2Markey Cancer Center and Department of Molecular and Biomedical Pharmacology, University of Kentucky, Lexington, KY, USA
3Lineberger Comprehensive Cancer Center, University of North Carolina, Chapel Hill, NC, USA
Detection of protein-protein interactions in cells is crucial for understanding the biological functions of proteins, including their roles in signal transduction. However, current methods require specific antibodies both for immunoprecipitation and detection, making them expensive and sometimes unreliable. Here we describe protocols for protein-protein interaction assays that use nonimmune IgG-conjugated Sepharose to precipitate the IgG binding domain (ZZ) fused to the bait protein; the interaction partner is fused to Avitag and biotinylated by BirA so that it can be detected by a one-step blot with Dylight 680 streptavidin to detect the Avitag fusion protein. Since this method does not require specific antibodies and is inexpensive, sensitive, and reliable, it should be useful for detecting protein-protein interactions in cells.
Protein-protein interactions contribute to a variety of biological processes, including signal transduction, tissue integrity, and force generation (1,2). An inexpensive and reliable method to measure protein-protein interactions would be of considerable utility. Currently, co-immunoprecipitations (Co-IP) are routinely used to detect protein-protein interactions in cells, where one antibody is used to isolate the bait proteins and another antibody is used to detect the interaction. Since antibodies are expensive reagents, qualities of antibodies change from lot to lot, and manufacturer claims may not be true (3), this method is neither economical nor reliable. Thus, a technique that does not depend on specific antibodies would be useful for protein-protein interactions assays.
The biotin/avidin (or streptavidin) system has numerous applications in modern biological studies because the interaction of biotin with avidin is one of the highest affinity interactions known in nature. Recently, the applications of this system have been greatly promoted by the discovery of BirA, an Escherichia coli biotin ligase that specifically conjugates biotin to a 15-aminoacid Avitag (GLNDIFEAQKIEWHE) (4,5). BirA-mediated biotinylation of Avitag fusion proteins has been used in protein purification (6), detection (7,8), and fluorescence imaging (9-12). Thus, BirA-mediated biotinylation, which can be easily detected by fluorescent streptavidin blot (designated as the Avitag-BirA system), has great potential application in detecting interacting Avitag fusion proteins in protein-protein interaction assays without using specific antibodies.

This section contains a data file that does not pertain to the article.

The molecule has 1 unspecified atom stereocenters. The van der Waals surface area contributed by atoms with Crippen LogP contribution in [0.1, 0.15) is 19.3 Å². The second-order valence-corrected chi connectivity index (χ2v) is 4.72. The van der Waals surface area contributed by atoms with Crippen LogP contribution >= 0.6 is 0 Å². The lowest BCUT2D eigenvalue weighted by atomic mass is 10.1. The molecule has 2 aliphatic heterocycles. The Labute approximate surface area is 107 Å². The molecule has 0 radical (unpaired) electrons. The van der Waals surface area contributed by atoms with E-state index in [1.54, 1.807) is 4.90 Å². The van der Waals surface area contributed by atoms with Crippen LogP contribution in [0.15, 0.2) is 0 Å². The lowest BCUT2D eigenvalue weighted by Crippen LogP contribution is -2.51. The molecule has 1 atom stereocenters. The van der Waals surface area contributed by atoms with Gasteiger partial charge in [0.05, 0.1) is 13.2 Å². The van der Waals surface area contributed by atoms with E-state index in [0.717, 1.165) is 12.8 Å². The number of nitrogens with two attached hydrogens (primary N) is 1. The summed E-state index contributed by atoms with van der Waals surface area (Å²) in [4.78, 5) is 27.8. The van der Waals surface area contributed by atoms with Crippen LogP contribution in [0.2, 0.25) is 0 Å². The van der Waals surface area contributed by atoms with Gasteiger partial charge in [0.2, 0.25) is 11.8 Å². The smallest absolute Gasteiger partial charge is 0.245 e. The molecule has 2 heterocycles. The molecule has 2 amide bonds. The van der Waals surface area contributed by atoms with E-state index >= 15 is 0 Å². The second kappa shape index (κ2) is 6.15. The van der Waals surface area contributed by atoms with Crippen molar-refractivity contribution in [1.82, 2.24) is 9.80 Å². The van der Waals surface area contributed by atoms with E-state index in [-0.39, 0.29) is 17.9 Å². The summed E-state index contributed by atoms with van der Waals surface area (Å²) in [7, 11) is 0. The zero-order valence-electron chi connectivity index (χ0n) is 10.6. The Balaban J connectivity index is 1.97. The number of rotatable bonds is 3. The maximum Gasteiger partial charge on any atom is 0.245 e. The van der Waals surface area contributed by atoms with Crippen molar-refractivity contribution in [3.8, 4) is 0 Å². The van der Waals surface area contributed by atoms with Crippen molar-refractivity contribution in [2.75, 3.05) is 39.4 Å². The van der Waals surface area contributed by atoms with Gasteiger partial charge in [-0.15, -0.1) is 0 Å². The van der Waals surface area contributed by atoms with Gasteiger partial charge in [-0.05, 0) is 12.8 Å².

For protein-protein interaction assays in cells, a method is needed to isolate bait proteins. The ZZ domain, a synthetic IgG binding protein derived from tandem repeats of the B domain of protein A, was successfully used to replace protein A in antibody purification (13,14). It was also engineered to fuse with many different proteins and expressed as ZZ-tagged fusion proteins in diversified cell types, ranging from bacterium to mammalian cells (15-17). To date, no reports have suggested that the ZZ domain impairs the function of proteins fused to it, and ZZ fusion proteins can be easily purified by using IgG-Sepharose. Therefore, we proposed a novel method for protein-protein interaction assays in cells, in which inexpensive, nonimmune rabbit IgG-conjugated Sepharose beads can be used to precipitate the ZZ domain fusion protein (as bait); subsequently, fluorescent streptavidin can be used to detect the interacting Avitag protein that was biotinylated by BirA.
In this study, we have examined whether the Avitag-BirA system is useful for in vitro GST pulldown assays and whether the Avitag-BirA system, in combination with the ZZ domain purification technique (designated as the AviZZ system), can be used for protein-protein interaction assays in cells. Generic protocols for in vitro GST pulldown assays and protein-protein interaction assays in cells are schematically depicted in Figure 1, A and B, respectively.
Materials and methods Reagents
Chinese hamster ovary (CHO)–K1 cells were from ATCC (Manassas, VA, USA). DMEM/F-12, FBS, G418, Lipofectamine, and Plus reagents were from Invitrogen(Carlsbad, CA , USA). Dylight 680(DL680)–conjugated streptavidin was from Rockland (Gilbertsville, PA, USA).Biotin and CNBr-activated Sepharose 4B were from Sigma-Aldrich (St. Louis, MO,USA). pET21a-BirA was from Addgene(Boston, MA, USA; deposited by Alice Ting's lab at the Massachusetts Institute of Technology, Cambridge, MA, USA).pEGFP-Git1 and pEGFP-PIPKIγ were provided by Mark Ginsberg (University of California at San Diego, San Diego, CA,USA). pHM6-Tal1–433 was described previously (18). ImmunoPure Immobilized Protein A Plus and DL680 NHS ester were from Pierce (Rockford, IL, USA). Mouse paxillin cDNA was from Open Biosystems (Huntsville, AL, USA).Glutathione Sepharose and pGEX-6X-1vector were from GE Heathcare Biosciences (Piscataway, NJ, USA). Pfu and Quick-Change mutation kit were from Agilent Technologies (Santa Clara, CA, USA). Protease inhibitor cocktail was from Roche Applied Science (Indianapolis, IN, USA). Nonimmune IgG was purified from pre-immune rabbit sera, which was from Genemed Synthesis (San Antonio, TX, USA), and conjugated to CNBr-activated Sepharose 4B according to the manufacturer's protocol.